The Great British Baking Gear

Great British Baking Show Cooking Thermometer (analogue)

August 29, 2021

TLDR: The Great British Baking Show cooking thermometer is the KitchenCraft Home Made Deluxe Stainless Steel Cooking Thermometer (Amazon Link).

What The Bakers Use

KitchenCraft Home Made Deluxe Stainless Steel Cooking Thermometer
(Amazon Link)

I was not sure what to title this post - jam thermometer, deep frying thermometer, professional thermometer, candy thermometer, or caramel thermometer. I'll call it the same as KitchenCraft. For all their analogue temperature measurements, the bakers on The Great British Baking Show use the KitchenCraft Home Made Deluxe Stainless Steel Cooking Thermometer (Amazon Link).

The bakers use this thermometer a couple times per season, normally when they are making jam, because as they put it, "it has jam on the thermometer."

The KitchenCraft cooking thermometer (Amazon Link) is actually pretty useful. It is an analogue thermometer, which means you read the red bar along the gauge as it increases in temperature (sorry anyone over like... 12?... for the explanation).

This thermometer has quite convenient markings along the gauge to tell you when certain things are ready. In addition to "jam," it has temperature measurements for fruit bottling, sterilize, soft ball, firm ball, hard ball, soft crack, firm crack, caramel, fish, and chips. For those of us in the USA soft crack and firm crack refer to cooking sugar. Phew.

The thermometer is made from stainless steel and "robust" glass in order to function in pots and pans, as well as deep fryers. It is mercury free (good!), can measure temperatures up to 400 F ( ~220 C), and has a built in clip on the back so it can attach to pans.

This is a bit more convenient than the digital thermometers, in that it can be left clipped to the pot or pan as things are heating up. This allows hand free operation instead of having to continually check the temperature with the digital thermometer's probe. However, quite frequently I'll see the bakers opting to do just this, mainly while tempering chocolate.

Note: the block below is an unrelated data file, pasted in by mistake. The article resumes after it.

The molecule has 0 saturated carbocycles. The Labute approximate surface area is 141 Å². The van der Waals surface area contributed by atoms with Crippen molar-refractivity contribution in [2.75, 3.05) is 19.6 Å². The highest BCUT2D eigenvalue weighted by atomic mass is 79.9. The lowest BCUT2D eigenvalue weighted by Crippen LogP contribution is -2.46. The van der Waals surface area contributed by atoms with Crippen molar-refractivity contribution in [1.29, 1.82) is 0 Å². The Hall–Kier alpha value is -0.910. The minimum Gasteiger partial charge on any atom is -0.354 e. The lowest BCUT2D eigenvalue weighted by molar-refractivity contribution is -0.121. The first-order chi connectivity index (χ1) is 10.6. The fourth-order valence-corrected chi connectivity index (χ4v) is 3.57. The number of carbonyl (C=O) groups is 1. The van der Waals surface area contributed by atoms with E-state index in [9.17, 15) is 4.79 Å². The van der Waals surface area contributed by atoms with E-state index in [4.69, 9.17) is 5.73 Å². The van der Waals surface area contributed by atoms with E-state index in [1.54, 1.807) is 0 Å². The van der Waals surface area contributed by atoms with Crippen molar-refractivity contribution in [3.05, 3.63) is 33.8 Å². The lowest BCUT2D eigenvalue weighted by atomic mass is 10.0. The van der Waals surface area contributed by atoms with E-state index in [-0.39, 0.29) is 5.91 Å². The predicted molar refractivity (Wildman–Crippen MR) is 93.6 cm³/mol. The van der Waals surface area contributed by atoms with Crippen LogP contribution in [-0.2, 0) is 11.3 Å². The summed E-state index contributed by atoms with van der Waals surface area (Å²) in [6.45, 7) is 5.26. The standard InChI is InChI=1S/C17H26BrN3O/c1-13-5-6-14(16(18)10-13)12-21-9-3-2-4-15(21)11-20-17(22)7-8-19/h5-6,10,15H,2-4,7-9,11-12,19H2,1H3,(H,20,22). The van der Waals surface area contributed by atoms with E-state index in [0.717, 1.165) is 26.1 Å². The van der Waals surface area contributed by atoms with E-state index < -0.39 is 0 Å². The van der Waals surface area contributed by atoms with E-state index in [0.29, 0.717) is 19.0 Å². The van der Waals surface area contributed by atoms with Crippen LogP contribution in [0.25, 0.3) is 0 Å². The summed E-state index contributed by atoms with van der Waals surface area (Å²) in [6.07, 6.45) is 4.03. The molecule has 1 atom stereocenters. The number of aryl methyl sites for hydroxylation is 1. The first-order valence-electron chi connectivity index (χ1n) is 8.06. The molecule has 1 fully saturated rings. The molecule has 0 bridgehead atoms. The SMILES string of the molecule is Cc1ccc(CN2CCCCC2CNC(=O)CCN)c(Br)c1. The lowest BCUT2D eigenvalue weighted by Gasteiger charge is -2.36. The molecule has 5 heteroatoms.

Why KitchenCraft?

Owning to the theme of The Great British Baking Show, KitchenCraft is a British Company. They were formed in 1850 by Thomas Plant and bore his name until 1996 when they rebranded in order to more clearly state what they do.

KitchenCraft is part of Lifetime Brands Inc. (US based), a conglomerate with roughly 20 subsidiaries. They make roughly 5,000 different products and can be found nearly everywhere. Most of their manufacturing looks to be done in China, while their products are packaged in other countries. They boast that every kitchen in the UK has something made by them.

Which means if I ever move to the UK, I will specifically not purchase their products so they have to append "*except for..." to their claim.

Every year they win a few awards for excellence in some category, which means some of their kitchenware is a great hit, some of it looks to be ... plastic spoons. So it feels a bit like a mixed bag, in that they are trying to do everything.

However, it does seem like their thermometer is quite iconic. I would also guess that they lost their patent and copyrights on it at some point in time because you can find 30 or so that have the exact same form factor from various other companies, mostly from China, but some even from the UK. The only difference being what markings are on the gauge.

KitchenCraft Gauge Detail
(Amazon Link)


Comparison of roughly identical cooking thermometers

I'm going out on a limb here to assume that the KitchenCraft Home Made Deluxe Stainless Steel Cooking Thermometer (Amazon Link) is the OG cooking thermometer, and thus why there are so many copies of it. I can not find any companies that are older that make this thermometer, and the fact that The Great British Baking Show uses it puts it on top in my mind. It costs less than $20, so if you're in the market for one, go for it!

If you're looking for alternatives this is kind of hilarious... take a look at each of these. I'll even Photoshop them side by side for giggles. You can discern the KitchenCraft because it has the immersion line on it (same as the Tala), but also does not have "China" printed on the front. The prices range roughly 250% of the cheapest one (all still sub $20), but some of the ratings are just deplorable. The stars for dollars award definitely goes to the Taylor cooking thermometer.

The list goes on and on... and on... and on. Identifying the cooking thermometer from The Great British Baking Show was all the harder because of this... just... ugh.